- Willadsen S, Janzen R, McAlister R, Shea B, Hamilton G, McDermand D: The Viability of Late Morulae and Blastocysts Produced by Nuclear Transplantation in Cattle. Theriogenology. 1991, 35: 161-170. 10.1016/0093-691X(91)90155-7.View ArticleGoogle Scholar
- Stice SL, Strelchenko NS, Keefer CL, Matthews L: Pluripotent bovine embryonic cell lines direct embryonic development following nuclear transfer. Biol Reprod. 1996, 54: 100-10.View ArticlePubMedGoogle Scholar
- Hill JR, Roussel AJ, Cibelli JB, Edwards JF, Hooper NL, Miller MW, Thompson JA, Looney CR, Westhusin ME, Robl JM, et al: Clinical and pathologic features of cloned transgenic calves and fetuses (13 case studies). Theriogenology. 1999, 51: 1451-65. 10.1016/S0093-691X(99)00089-8.View ArticlePubMedGoogle Scholar
- Enright BP, Taneja M, Schreiber D, Riesen J, Tian XC, Fortune JE, Yang X: Reproductive characteristics of cloned heifers derived from adult somatic cells. Biol Reprod. 2002, 66: 291-6.View ArticlePubMedGoogle Scholar
- Heyman Y, Chavatte-Palmer P, LeBourhis D, Camous S, Vignon X, Renard JP: Frequency and occurrence of late-gestation losses from cattle cloned embryos. Biol Reprod. 2002, 66: 6-13.View ArticlePubMedGoogle Scholar
- Kato Y, Tani T, Tsunoda Y: Cloning of calves from various somatic cell types of male and female adult, newborn and fetal cows. J Reprod Fertil. 2000, 120: 231-7. 10.1530/reprod/120.2.231.View ArticlePubMedGoogle Scholar
- Renard JP, Zhou Q, LeBourhis D, Chavatte-Palmer P, Hue I, Heyman Y, Vignon X: Nuclear transfer technologies: between successes and doubts. Theriogenology. 2002, 57: 203-22. 10.1016/S0093-691X(01)00667-7.View ArticlePubMedGoogle Scholar
- Bourc'his D, Le Bourhis D, Patin D, Niveleau A, Comizzoli P, Renard JP, Viegas-Pequignot E: Delayed and incomplete reprogramming of chromosome methylation patterns in bovine cloned embryos. Curr Biol. 2001, 11: 1542-6. 10.1016/S0960-9822(01)00480-8.View ArticlePubMedGoogle Scholar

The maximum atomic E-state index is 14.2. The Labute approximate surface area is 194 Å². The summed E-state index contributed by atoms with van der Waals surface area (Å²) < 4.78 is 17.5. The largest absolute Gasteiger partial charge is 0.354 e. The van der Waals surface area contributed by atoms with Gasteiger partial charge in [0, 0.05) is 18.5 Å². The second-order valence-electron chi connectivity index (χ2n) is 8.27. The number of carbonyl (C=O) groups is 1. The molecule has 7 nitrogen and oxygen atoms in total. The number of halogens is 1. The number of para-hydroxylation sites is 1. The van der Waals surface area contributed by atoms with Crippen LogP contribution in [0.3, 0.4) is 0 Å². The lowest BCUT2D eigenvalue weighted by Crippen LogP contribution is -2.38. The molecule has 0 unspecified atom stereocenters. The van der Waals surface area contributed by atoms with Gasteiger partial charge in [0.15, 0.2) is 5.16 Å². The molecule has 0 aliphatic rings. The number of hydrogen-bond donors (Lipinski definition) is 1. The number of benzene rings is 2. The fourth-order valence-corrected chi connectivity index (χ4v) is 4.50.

- Dean W, Santos F, Stojkovic M, Zakhartchenko V, Walter J, Wolf E, Reik W: Conservation of methylation reprogramming in mammalian development: aberrant reprogramming in cloned embryos. Proc Natl Acad Sci U S A. 2001, 98: 13734-8. 10.1073/pnas.241522698.PubMed CentralView ArticlePubMedGoogle Scholar
- Santos F, Zackhartchenko V, Stojkovic M, Peters A, Jenuwein T, Wolf E, Riek W, Dean W: Epigenetic Marking Correlates with Developmental Potential in Cloned Bovine Preimplantaion Embryos. Cur Bio. 2003, 13: 1116-1121. 10.1016/S0960-9822(03)00419-6.View ArticleGoogle Scholar
- Daniels R, Hall V, Trounson AO: Analysis of gene transcription in bovine nuclear transfer embryos reconstructed with granulosa cell nuclei. Biol Reprod. 2000, 63: 1034-40.View ArticlePubMedGoogle Scholar
- Daniels R, Hall VJ, French AJ, Korfiatis NA, Trounson AO: Comparison of gene transcription in cloned bovine embryos produced by different nuclear transfer techniques. Mol Reprod Dev. 2001, 60: 281-8. 10.1002/mrd.1089.View ArticlePubMedGoogle Scholar
- Wrenzycki C, Wells D, Herrmann D, Miller A, Oliver J, Tervit R, Niemann H: Nuclear transfer protocol affects messenger RNA expression patterns in cloned bovine blastocysts. Biol Reprod. 2001, 65: 309-17.View ArticlePubMedGoogle Scholar
- Enright B, Jeong B, Yang X, Tian X: Epigenetic Characteristics of Bovine Donor Cells for Nuclear Transfer: Levels of Histone Acetylation. Biol Reprod. 2003, prepublished online 11 June, doi: 10.1095/bor103.019950.Google Scholar
- Tamashiro KL, Wakayama T, Akutsu H, Yamazaki Y, Lachey JL, Wortman MD, Seeley RJ, D'Alessio DA, Woods SC, Yanagimachi R, et al: Cloned mice have an obese phenotype not transmitted to their offspring. Nat Med. 2002, 8: 262-7. 10.1038/nm0302-262.View ArticlePubMedGoogle Scholar
- Alberio R, Campbell KH: Epigenetics and nuclear transfer. Lancet. 2003, 361: 1239-40. 10.1016/S0140-6736(03)13029-2.View ArticlePubMedGoogle Scholar
- Gibbons J, Arat S, Rzucidlo J, Miyoshi K, Waltenburg R, Respess D, Venable A, Stice S: Enhanced survivability of cloned calves derived from roscovitine-treated adult somatic cells. Biol Reprod. 2002, 66: 895-900.View ArticlePubMedGoogle Scholar